Years ago, Lepel's parents left for a hot air balloon world tour. He stays with granny Koppenol, a mean bitch who constantly exploits him for domestic chores, in her buttons shop and even ...
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Bonnie, a nine-year-old single child, is part of a family of three living in the Netherlands. They have a love of elephants, passed on by Bonnie's grandfather's grandfather who worked on a ... See full summary »
Tom van Kessel,
Carice van Houten
Years ago, Lepel's parents left for a hot air balloon world tour. He stays with granny Koppenol, a mean bitch who constantly exploits him for domestic chores, in her buttons shop and even as accomplice in the department store where she steals the buttons from clothes. After she won't even leave him the balloon that kind salesman Max gave him, Lepel, now 9, runs away. He meets Max's slightly older daughter Pleun. Schoolmaster Bijts is also looking for him, but only as arithmetics talent for an academic schools contest. Max accidentally finds out the sad truth about Lepel's family.Written by
Adults often don't try to watch kids movies, except if they have to, as their own children's company. And they find it to be punishment or wasted time. Often not without a reason. But Lepel is a movie that should be watched without prejudices, and it will give you a lot in return, on the adult level.
It is a movie about dreams, a dreams that can't turn to reality, analyzing limits how far can we go trying to live with or in them, and what are the compromises we make not to give them up completely, so at least a part of those dreams can come true.
We see a boy who dreams his parents will return home. They are supposed to travel around the world, that's what his grandmother tells him.. But she is abusing him; while he is dreaming about his mother he doesn't see or doesn't care for abuse and for obvious lies she is telling him. We see a shy salesman in love with his female boss, doing the best work to impress her, but afraid to say a word, let alone ask her for a date, scared to lose the dream he lives in. We see a woman, trained driver, working in a store and dreaming of going to Africa rally but aware that she, as a woman, doesn't have a chance to do it - and still she keeps on practicing. We see a teacher eager to have his pupil win the mathematics contest, ready to kidnap a boy, help abuser, cheat children, just to have his dream come true. We see a girl, victim of mother's abuse, who only wants to stay unnoticed for as long as she can, and never to have any mother again - but finding herself in situation to help a boy desperately seeking for one.
And all the dreams will somehow be realized... but not a single in a simple way, without sacrifices and compromises.
A scene where a friendly salesman helps boy in search for new mother, and more than a hundred women take part in interview, asks us unpleasant questions about family in today society, when many women offer themselves as (foster)mothers, but mostly for selfish reasons, ready to do and give only what the boy had in his previous dysfunctional family. And the only good adult female person refuses to be a mother, because today families and parenting are so complicated that she feels she is not up to do it. People who have heart and conscience are rare, and don't fit in our world.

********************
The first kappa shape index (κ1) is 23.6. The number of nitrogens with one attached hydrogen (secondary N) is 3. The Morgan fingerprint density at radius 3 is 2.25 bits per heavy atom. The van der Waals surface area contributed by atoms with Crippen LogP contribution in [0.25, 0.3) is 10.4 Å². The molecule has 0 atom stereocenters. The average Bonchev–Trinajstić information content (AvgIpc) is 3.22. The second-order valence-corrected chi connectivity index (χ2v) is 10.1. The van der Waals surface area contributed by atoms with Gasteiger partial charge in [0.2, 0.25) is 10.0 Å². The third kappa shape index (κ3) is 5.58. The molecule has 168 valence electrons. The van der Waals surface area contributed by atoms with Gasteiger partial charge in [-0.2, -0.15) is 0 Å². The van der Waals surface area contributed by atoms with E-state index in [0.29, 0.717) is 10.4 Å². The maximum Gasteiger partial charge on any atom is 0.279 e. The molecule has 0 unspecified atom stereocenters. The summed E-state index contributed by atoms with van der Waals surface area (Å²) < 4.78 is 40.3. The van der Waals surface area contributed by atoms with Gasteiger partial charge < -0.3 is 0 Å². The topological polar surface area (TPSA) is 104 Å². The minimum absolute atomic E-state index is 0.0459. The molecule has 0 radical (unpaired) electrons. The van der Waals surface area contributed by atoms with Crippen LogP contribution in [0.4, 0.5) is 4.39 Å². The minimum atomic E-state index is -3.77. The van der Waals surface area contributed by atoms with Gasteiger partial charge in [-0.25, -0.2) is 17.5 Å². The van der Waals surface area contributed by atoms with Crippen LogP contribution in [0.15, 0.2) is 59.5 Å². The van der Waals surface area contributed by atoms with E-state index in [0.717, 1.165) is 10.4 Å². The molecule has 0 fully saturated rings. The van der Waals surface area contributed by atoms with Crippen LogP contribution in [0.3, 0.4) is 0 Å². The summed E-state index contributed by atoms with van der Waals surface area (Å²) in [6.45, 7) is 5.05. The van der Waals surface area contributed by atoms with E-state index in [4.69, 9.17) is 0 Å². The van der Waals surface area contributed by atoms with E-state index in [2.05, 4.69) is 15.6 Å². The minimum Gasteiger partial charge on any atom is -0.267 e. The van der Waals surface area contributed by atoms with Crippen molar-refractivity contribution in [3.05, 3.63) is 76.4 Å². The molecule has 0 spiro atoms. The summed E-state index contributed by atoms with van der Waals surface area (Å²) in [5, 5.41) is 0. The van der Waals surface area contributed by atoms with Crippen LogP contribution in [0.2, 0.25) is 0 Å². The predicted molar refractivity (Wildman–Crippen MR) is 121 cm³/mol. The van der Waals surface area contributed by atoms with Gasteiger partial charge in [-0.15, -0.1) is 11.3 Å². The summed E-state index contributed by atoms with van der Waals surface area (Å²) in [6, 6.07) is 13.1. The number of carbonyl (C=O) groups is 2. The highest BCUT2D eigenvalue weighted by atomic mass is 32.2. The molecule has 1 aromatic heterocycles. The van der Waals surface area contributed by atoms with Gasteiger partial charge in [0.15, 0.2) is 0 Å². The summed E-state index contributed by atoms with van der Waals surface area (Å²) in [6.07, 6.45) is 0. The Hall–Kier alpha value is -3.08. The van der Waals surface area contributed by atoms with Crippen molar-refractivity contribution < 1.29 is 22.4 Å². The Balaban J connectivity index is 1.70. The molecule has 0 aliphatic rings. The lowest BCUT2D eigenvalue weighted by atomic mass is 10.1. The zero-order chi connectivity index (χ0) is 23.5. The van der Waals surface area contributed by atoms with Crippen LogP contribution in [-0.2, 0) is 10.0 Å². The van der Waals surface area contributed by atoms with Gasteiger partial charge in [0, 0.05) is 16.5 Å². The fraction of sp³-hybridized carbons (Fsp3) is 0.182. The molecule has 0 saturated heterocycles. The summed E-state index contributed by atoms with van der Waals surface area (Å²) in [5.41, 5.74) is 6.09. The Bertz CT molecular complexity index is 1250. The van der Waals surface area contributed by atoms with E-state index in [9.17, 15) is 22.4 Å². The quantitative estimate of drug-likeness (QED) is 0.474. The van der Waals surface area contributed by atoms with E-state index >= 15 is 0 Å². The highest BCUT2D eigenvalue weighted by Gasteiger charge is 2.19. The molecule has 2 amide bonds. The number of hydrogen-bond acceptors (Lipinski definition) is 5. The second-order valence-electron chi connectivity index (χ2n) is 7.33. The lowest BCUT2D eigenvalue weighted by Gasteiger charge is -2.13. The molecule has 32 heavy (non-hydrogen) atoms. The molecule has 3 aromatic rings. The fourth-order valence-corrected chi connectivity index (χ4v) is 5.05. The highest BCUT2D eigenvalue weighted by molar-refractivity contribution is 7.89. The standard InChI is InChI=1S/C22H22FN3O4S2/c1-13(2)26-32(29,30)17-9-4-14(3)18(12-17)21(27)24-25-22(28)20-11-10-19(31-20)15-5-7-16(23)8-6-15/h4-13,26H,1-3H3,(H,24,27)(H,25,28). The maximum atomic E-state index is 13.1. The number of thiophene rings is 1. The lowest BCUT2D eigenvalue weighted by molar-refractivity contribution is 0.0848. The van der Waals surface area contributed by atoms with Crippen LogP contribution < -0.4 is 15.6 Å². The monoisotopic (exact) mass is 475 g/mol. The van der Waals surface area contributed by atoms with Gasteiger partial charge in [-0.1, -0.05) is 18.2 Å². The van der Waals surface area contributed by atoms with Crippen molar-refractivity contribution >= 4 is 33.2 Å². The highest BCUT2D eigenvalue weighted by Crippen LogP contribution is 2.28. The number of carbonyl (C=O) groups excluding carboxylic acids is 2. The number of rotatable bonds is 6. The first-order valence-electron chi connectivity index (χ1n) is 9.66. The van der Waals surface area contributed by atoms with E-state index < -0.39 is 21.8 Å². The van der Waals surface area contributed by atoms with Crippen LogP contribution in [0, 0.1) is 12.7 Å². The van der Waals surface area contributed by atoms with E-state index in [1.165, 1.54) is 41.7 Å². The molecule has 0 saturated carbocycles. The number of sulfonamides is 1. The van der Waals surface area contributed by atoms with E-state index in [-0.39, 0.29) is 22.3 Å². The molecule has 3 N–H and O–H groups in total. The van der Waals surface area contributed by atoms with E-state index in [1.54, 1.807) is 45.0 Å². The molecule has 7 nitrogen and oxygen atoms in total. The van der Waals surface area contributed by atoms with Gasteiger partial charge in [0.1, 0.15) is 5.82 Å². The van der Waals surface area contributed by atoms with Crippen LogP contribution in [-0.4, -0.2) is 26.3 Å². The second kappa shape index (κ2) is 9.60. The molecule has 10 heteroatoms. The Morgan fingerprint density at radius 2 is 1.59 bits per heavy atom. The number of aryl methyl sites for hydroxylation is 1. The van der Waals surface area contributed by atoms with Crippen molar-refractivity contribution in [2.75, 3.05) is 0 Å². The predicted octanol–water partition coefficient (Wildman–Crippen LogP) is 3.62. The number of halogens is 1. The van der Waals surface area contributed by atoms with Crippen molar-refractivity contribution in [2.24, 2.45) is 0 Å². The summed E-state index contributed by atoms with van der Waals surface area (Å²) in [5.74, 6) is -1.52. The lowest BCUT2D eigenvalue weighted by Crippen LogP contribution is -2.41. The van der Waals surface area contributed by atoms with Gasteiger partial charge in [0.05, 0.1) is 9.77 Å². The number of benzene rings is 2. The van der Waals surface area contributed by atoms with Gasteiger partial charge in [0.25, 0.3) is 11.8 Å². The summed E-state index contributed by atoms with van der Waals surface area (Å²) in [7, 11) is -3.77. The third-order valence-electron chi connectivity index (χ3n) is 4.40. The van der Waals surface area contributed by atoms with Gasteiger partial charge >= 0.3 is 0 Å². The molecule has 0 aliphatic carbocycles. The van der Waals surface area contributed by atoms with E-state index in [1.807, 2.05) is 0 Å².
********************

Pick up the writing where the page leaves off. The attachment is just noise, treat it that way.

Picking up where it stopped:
In most children movies runaway kids have numerous adventures, they solve mysteries, find treasures, they are smarter than adults, go from peril to peril and nothing can happen to them. And if they have a company, police or secret services can't do anything to beat them.
Kids in Lepel are not superheros. Yes, Lepel runs away, but he doesn't go to distant country or desert island. He lives in neighbourhood warehouse. A crowded place where he can hide, but always in danger to be found. Yes, a girl helps him. A girl who also lives there, for a long time. Unbelievable? For a short while; but then we learn that a salesman knows she is there, he helps her all the time, hides her, prevents other people to find her hiding place. These makes the story almost realistic.
But a big flaw waits (as usually) till the end. Our older hero Max, salesman, is a lousy driver. But, to impress his boss who he is in love with, he drives a borrowed car so good that she takes him as a co-driver for the really race in Africa. And he drove so good only because a 8 year old boy (who also, of course, isn't a driver) tells him how to do it, using his knowledge of maths... So, goodbye driving instructors, all you need is a kid and in a few minutes you are new Schumacher or Loeb.
Other than that, a film can be recommended to people who still have heart and conscience... and, let's hope, a family.
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